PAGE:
Tuesday, May 19, 2020

Plague-Time Reading, Though It Didn't Start Out Like That

Review: Gris Muñoz. Coatlicue Girl. FlowerSong Press, McAllen, TX. 2019.
ISBN 978-1-733-8092-4-5. 
Publisher update: The publisher's name and link are now as shown and here's the link.

Michael Sedano

Coatlicue Girl excites a person at the prospect of what’s inside a book that looks like this: that 2-tongued title, the graphic of a calavera-faced woman ambiguously holding a mantilla at her waist, a Zapatista visage between her breasts, a birthing sculpture at her feet, the author’s name, Gris Muñoz…then I notice those pequeñas letters saying -Poems and Stories- and I smile. Check out the Title Page to see what tickled me. The book’s formal name, its ISBN name, is Coatlicue Girl. A Bilingual Collection of Poems and Stories.
You know that old question, “How do I know it’s Chicana Literature?” Here's an example of what makes Cuatlicue Girl genuinely Chicanx Lit. Chicana Literature. Chicano Literature.

Our gente are cool on the outside, and if we need to be, todo formal and adapted to exogenous manners on the inside. Like this book shows its professional manners and appropriate behavior, an Introduction by Luis Urrea, and the author's preface, plus an epigram by ire'ne lara silva.

Coatlicue Girl actually begins on page 11, and that’s where I’d start reading, skip the preliminaries until you’ve made up your own mind by allowing the work and the author to speak for herself.

Selves. There’s the English Coatlicue Girl, there’s the Mexican. The English speaker does most of the talking and acts all tough with titles like “Chingona.” But sabes que? She’s a sensitive soul, the little girl in church who can’t sit still, whose fears and emotions mirror personal trauma. Readers find this vulnerable girl wants not to chingar but nurture.

Selves. In "Indian Clay", her persona lives a complicated story about beauty, benign stereotypy, cryptic irony, and horror. The little girl is gulled by a benignly ignorant teacher into believing she could fashion valuable art from dirt the woman called “Indian clay.” The woman stands in front of a mirror, gulled by standards of beauty. She dons a clay mask that promises it controls wrinkles. Her white face in the mirror sets off the episode. She’s a cutter, that kind of an episode. Coatlicue Girl scissors chunks of flesh from her eyebrows, painting her face with dripping blood. And the woman remembers the girl sitting Indian style being taught that she can use clay to create beauty over many moons.

La Mexicana self, the Spanish-speaker self, has a lot of confidence and speaks in stronger voices. For instance, in “Latas,” she tells some man that he uses bodies like he opens cans and he’s still hungry. In "Fui.tu.nopal", some man is getting told-off good, he can leave because she is who she is. In Spanish.

There’s an interesting connection between the poem, “Fui. tu. nopal,” and the closing story. She says in Spanish that they told the fellow she doesn’t drink much water. It’s a metaphor there, for a woman’s needs and a man’s abilities to fulfill her. The final story offers the author’s explorations of dystopic fiction, the woman converted medically into a nopal so she doesn’t drink much water.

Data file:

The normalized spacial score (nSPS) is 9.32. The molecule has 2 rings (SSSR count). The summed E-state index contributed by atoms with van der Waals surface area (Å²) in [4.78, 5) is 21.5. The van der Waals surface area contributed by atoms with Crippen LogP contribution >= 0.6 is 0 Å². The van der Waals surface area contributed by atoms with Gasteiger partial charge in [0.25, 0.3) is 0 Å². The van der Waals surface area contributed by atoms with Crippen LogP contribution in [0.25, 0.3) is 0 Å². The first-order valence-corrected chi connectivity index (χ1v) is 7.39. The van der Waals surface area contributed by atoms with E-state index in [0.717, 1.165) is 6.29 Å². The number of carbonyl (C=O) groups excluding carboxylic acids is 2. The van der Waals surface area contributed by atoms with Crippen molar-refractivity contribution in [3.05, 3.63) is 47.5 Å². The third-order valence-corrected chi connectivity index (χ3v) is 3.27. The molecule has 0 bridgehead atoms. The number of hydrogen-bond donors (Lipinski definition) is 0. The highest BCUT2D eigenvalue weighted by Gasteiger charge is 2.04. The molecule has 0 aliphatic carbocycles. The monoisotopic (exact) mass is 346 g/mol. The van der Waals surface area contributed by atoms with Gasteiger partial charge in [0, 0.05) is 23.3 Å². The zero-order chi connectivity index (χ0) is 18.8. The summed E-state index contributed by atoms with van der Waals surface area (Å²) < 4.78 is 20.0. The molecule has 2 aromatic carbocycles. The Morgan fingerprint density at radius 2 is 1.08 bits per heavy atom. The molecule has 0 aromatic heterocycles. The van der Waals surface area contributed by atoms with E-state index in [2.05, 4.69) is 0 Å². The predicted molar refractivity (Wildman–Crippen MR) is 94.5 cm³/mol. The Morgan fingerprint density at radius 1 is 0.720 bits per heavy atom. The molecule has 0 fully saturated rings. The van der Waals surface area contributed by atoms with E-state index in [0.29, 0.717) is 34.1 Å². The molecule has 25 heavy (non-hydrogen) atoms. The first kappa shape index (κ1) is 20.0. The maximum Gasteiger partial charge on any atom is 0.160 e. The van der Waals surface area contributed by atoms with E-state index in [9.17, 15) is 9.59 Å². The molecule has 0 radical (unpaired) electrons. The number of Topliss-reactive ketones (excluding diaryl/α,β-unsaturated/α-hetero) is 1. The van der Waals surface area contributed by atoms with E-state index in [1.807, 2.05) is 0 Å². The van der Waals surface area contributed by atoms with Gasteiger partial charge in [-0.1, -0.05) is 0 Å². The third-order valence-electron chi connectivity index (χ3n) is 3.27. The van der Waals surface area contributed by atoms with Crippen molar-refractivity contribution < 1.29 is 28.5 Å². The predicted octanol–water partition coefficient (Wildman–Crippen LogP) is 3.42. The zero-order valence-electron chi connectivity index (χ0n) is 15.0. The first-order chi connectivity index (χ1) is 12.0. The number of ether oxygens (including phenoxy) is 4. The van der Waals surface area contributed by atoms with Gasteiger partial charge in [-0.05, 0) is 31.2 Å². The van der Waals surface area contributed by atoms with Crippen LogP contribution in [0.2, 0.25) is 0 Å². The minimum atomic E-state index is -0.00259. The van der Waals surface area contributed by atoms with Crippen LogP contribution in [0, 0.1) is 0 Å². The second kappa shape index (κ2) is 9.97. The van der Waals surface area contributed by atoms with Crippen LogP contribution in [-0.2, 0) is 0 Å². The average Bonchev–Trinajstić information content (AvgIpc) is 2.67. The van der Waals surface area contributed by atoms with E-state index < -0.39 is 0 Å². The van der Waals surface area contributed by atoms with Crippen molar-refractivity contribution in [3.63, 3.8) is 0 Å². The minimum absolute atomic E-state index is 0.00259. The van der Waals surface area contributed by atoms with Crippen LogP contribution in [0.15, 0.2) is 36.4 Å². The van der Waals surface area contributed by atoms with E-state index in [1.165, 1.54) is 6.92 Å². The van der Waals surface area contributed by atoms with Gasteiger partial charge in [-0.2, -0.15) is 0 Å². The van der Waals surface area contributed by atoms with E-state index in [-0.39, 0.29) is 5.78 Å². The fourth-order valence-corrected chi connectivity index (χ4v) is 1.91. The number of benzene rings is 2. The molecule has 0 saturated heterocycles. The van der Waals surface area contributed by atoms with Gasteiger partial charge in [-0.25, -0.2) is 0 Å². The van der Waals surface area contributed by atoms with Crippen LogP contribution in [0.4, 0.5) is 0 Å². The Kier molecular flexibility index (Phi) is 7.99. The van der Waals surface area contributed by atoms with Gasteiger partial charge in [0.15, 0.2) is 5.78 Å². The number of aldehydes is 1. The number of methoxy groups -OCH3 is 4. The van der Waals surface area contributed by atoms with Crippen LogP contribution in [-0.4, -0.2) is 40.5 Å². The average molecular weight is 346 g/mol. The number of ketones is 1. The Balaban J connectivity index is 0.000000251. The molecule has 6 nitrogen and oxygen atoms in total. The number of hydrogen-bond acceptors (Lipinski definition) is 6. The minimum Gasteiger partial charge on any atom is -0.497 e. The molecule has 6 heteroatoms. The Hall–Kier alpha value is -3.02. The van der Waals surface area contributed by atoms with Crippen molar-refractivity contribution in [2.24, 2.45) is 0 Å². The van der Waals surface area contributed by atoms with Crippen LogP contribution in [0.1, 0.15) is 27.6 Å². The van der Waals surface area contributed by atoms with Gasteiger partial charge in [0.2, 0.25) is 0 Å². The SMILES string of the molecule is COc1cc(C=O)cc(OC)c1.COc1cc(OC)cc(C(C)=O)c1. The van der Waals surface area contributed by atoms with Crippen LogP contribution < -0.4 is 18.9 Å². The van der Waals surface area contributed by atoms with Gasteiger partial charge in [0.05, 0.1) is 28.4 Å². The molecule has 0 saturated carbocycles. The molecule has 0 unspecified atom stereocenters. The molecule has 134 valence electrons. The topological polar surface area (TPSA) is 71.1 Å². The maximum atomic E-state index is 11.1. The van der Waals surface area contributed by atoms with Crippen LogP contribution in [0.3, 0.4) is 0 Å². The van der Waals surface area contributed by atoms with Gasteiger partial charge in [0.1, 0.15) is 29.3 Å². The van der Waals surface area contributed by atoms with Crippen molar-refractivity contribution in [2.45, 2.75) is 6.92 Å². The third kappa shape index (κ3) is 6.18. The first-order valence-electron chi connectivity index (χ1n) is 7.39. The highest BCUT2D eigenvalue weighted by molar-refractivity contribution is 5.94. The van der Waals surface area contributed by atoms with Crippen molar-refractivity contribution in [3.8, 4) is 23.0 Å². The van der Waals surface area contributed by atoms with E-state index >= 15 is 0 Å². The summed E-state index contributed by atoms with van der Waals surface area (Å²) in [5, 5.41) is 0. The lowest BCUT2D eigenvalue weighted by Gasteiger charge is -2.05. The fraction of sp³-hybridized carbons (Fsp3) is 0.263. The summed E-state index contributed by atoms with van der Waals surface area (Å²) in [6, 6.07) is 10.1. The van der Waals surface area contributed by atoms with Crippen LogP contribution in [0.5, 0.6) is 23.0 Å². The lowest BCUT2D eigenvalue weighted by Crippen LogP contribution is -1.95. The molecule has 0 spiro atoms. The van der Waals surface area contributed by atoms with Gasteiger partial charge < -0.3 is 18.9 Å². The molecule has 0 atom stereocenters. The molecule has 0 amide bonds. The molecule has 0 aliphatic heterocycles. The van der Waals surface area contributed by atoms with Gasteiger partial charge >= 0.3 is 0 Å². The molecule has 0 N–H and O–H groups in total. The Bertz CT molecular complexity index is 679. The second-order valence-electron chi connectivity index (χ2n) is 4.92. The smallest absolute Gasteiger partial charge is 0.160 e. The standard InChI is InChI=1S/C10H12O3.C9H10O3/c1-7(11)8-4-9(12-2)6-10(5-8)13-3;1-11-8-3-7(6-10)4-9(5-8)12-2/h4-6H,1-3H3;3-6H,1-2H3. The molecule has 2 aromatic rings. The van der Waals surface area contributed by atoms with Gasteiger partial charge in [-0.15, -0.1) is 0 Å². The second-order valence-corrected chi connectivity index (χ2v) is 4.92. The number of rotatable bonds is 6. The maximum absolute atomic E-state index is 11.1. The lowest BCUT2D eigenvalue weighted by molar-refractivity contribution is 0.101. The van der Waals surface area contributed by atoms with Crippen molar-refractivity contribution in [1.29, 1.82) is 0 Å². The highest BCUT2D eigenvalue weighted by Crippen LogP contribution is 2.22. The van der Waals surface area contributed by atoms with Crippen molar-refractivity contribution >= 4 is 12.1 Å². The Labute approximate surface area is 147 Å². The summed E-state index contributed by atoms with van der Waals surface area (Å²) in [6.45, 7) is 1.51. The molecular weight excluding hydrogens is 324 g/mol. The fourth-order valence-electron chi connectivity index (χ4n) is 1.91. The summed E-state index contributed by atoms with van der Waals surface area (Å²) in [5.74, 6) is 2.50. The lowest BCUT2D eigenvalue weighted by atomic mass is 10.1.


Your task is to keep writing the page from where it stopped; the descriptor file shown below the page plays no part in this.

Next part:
Unintentionally, Muñoz hits on a theme in “Sempervivum” that gives the story, and the collection, immediacy for plague-time reading beyond being such a readable enjoyable book. The character was converted when it looked like earth was running out of water and people had to adapt. The answer was turning people into xerophytes.

Beyond plague-time reading, the stories and poems of Coatlicue Girl offer a full helping of subjects contemporary readers do and talk about in their lives. The author’s reflections on single motherhood, sex and lovers, men and women partners, living with poverty, echo experiences shared by readers.

Because Coatlcue Girl arrives in collection format, readers or book groups can take a single story and delve into the resources Gris Muñoz calls upon to load her stories and poems with weight. There's a lot of "I really like this one" in the book.  "Speck (a performance poem)" is a highlight that will touch every reader's experience. 

Muñoz visualizes swirling dust motes floating in sunbeams, offering perspective of the persona as one of those dust motes settling, then a quantuum leap, someone is wiping dust off patent leather shoes. Then the Virgin Mary comes off the wall smelling of urine and frankincense and she goes off hand-in-hand with the persona finding liberation. 

FlowerSong Press is making a splash in publishing. The book itself has been manufactured to a high standard that will withstand multiple readings and hold-opens without coming apart at the seams. The cover has a plasticized coating that gives a luxurious feel to the thing itself. Here’s a link to the publisher’s ordering system to get copies for youself and friends of Gris Muñoz’ Coatlicue Girl. $16.00 plus shipping.

Note: Published as “FlowerSong Books” but now FlowerSong Press. Link. https://www.flowersongpress.com

UPDATE: You can order writer-direct at this link.